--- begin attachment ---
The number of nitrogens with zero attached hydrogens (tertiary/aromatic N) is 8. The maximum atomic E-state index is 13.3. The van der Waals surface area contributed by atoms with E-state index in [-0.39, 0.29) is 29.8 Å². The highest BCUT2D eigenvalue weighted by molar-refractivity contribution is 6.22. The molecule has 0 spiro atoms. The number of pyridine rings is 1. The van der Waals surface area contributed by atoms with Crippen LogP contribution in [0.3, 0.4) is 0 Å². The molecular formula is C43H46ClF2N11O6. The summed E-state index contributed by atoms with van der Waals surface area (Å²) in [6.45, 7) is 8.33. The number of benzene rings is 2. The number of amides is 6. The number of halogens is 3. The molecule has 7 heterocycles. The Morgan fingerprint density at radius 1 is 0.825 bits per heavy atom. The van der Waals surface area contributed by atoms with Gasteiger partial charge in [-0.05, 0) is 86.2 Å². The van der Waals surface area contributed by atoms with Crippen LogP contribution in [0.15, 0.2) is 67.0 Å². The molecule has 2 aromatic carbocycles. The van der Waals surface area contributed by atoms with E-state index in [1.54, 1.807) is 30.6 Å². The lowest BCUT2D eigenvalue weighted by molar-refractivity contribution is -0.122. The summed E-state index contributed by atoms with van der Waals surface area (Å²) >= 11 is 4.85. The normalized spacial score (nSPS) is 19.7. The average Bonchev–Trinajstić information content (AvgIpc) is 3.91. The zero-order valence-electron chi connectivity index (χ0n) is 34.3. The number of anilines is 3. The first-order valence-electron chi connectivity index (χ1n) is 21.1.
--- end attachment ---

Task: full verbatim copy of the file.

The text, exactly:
The number of nitrogens with zero attached hydrogens (tertiary/aromatic N) is 8. The maximum atomic E-state index is 13.3. The van der Waals surface area contributed by atoms with E-state index in [-0.39, 0.29) is 29.8 Å². The highest BCUT2D eigenvalue weighted by molar-refractivity contribution is 6.22. The molecule has 0 spiro atoms. The number of pyridine rings is 1. The van der Waals surface area contributed by atoms with Crippen LogP contribution in [0.3, 0.4) is 0 Å². The molecular formula is C43H46ClF2N11O6. The summed E-state index contributed by atoms with van der Waals surface area (Å²) in [6.45, 7) is 8.33. The number of benzene rings is 2. The number of amides is 6. The number of halogens is 3. The molecule has 7 heterocycles. The Morgan fingerprint density at radius 1 is 0.825 bits per heavy atom. The van der Waals surface area contributed by atoms with Gasteiger partial charge in [-0.05, 0) is 86.2 Å². The van der Waals surface area contributed by atoms with Crippen LogP contribution in [0.15, 0.2) is 67.0 Å². The molecule has 2 aromatic carbocycles. The van der Waals surface area contributed by atoms with E-state index in [1.54, 1.807) is 30.6 Å². The lowest BCUT2D eigenvalue weighted by molar-refractivity contribution is -0.122. The summed E-state index contributed by atoms with van der Waals surface area (Å²) >= 11 is 4.85. The normalized spacial score (nSPS) is 19.7. The average Bonchev–Trinajstić information content (AvgIpc) is 3.91. The zero-order valence-electron chi connectivity index (χ0n) is 34.3. The number of anilines is 3. The first-order valence-electron chi connectivity index (χ1n) is 21.1.